Fallows On The News: Israeli Flap, Health Care

Israel set off a diplomatic row during a visit by Vice President Joe Biden when it announced new Jewish settlement construction, and Congressional Democrats are hoping to haul health care legislation over the finish line. Host Guy Raz talks with news analyst James Fallows of The Atlantic magazine about that and other big stories from the past week.

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GUY RAZ, host:

Welcome back to ALL THINGS CONSIDERED from NPR News. I'm Guy Raz.

Vice President Biden's trip to Israel this week turned into a diplomatic disaster. While he was there, the government approved 1,600 new Jewish homes in East Jerusalem, an area Israel has occupied since 1967.

Secretary HILLARY CLINTON (State Department): It was insulting. And it was insulting not just to the vice president who certainly didn't deserve that. He was there with a very clear message of commitment to the peace process, solidarity with the Israeli people. But it was an insult to the United States.

RAZ: Secretary of State Hillary Clinton talking with NBC's Andrea Mitchell.

Joining us now, as he does most weeks, is national correspondent for The Atlantic and news analyst James Fallows. Jim, hi.

Mr. JAMES FALLOWS (Journalist, The Atlantic; News Analyst): Guy, nice to talk to you.

RAZ: So, Jim, Secretary Clinton spent 45 minutes on the phone yesterday with Israeli Prime Minister Benjamin Netanyahu. The conversation was described by the State Department as, quote, "tough" and some of the headlines are using words like upbraided and berated. Somewhat unusual for all of this to be made public, isn't it?

Mr. FALLOWS: It certainly is. And I think that while the substance of this dispute, in a way, is not surprising in the 30-plus years since the Camp David agreement, essentially, the tensions between the U.S. and Israel have come down to balancing Israel's claim for territory against guarantees for peace. But the frontal nature of this dispute really is the first thing we see of this sort in 20 years since the first President Bush was opposing loan guarantees for Israel over similar settlements dispute.

And it's particularly surprising, I think, on the Israeli side that Hillary Clinton and Joe Biden who have been seen as, quote, "friends of Israel," unquote, over the years were the ones delivering this very tough message. But in the circumstances, it seems that they could do nothing else because of the either intentional or unintentional nature of what Secretary Clinton called the insult to United States and to the vice president.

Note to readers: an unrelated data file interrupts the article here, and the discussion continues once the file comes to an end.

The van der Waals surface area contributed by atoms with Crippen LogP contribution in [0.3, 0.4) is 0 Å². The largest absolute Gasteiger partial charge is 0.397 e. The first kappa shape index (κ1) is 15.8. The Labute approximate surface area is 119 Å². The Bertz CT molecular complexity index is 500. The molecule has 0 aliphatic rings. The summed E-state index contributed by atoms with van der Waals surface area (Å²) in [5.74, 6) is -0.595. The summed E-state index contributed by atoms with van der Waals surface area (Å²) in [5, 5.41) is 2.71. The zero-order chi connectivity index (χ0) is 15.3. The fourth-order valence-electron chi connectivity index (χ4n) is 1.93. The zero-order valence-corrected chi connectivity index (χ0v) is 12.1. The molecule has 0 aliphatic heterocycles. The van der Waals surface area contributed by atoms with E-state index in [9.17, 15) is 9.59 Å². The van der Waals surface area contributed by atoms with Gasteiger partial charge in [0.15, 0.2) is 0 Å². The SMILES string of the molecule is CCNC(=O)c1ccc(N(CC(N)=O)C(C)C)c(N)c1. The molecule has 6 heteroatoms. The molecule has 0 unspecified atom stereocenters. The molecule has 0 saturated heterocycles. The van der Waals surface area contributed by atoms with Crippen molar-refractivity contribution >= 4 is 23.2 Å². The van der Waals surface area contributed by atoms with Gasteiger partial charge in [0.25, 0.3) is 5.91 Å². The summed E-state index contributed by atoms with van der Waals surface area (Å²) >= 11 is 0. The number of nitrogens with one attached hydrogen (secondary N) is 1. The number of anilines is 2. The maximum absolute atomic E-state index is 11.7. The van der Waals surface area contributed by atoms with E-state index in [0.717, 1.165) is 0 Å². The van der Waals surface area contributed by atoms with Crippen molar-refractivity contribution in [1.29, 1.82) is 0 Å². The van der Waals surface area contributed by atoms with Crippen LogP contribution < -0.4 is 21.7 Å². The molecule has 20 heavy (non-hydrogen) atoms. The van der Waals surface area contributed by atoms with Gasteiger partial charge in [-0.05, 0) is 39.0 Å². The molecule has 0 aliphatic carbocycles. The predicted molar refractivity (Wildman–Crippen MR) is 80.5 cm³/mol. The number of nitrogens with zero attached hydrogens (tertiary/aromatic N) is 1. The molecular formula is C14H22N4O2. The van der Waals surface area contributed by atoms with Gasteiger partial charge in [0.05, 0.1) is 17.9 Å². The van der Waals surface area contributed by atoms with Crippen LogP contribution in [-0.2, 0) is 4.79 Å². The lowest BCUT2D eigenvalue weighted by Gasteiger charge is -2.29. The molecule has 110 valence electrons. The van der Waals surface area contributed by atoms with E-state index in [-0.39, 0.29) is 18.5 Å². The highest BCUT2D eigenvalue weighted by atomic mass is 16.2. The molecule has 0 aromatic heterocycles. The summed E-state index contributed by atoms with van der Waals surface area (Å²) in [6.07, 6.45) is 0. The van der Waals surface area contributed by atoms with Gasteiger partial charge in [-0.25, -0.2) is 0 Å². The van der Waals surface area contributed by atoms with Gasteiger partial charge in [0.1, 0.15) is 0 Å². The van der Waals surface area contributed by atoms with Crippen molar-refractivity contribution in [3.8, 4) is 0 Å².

RAZ: And Jim, I know that the Israeli prime minister, Benjamin Netanyahu, apologized for the timing of the announcement, but he did not apologize for the substance of the announcement. I'm wondering, do you sense any significant shift in the way the United States is approaching Israel?

Mr. FALLOWS: The main issue, again, has been continuous over the decades because the basic question inside Israel have been all these unchanged existential questions of what it takes to have the long-term survival of a Jewish state in the Middle East.

But I think that what's interesting in this case is there certainly is nothing the U.S. can do directly despite its very great influence over the Israeli government to change a policy that is seen internally by the Israeli public as being necessary for their survival.

But this is an issue where there is very great division inside Israel over the wisdom of continuing the settlements policy in the long run. So, I think if there is to be any positive outcome of this, the showdown would be whether Israeli public opinion changes in a way that makes them say this is not in our long-term interest to continue the settlement policy.

RAZ: And moving on to health care now, Jim. The president, as you know, has postponed his upcoming trip to Indonesia. This is in an effort to get Congress to pass his health care legislation possibly next week, possibly delivering a very dramatic end to a long, long, long debate. We don't know what the outcome will be.

Mr. FALLOWS: We certainly don't. And you don't know these things until you actually know them. There was this very dramatic vote on the socalled Medicare Part B 2003 where the Republicans who then control the House had to keep the voting open practically until 6 a.m. because they lost on the first count of the vote and they had to persuade several people to change their minds. So we won't really know until the vote is cast. But the very fact of the president is bearing down on this, postponing a trip, that House Speaker Pelosi is saying, okay, we're moving towards this, along with a number of her allies, suggest the Democrats probably wouldn't be doing this if they didn't think that in the end, they could pull out the necessary 216 votes.

RAZ: Now, Jim, do you think that the president will push Congress to vote on this even if there's a possibility it won't pass? I mean, will he put all of his credibility on the line for this?

Mr. FALLOWS: If he and Speaker Pelosi thought for sure they didn't have the votes, then they would avoid having a vote, I think. And so the fact of moving ahead suggests that they think that there's a chance. But there is a risk at the last minute that they might fail, that the conservatives who are concerned abortion policy, the liberals who would like to have a more public option or other provisions in the bill, they might finally not come across. So, there's a genuine drama and there's genuine high stakes for the president.

RAZ: That's James Fallows, national correspondent for The Atlantic. Jim, thanks so much.

Mr. FALLOWS: My pleasure, Guy.

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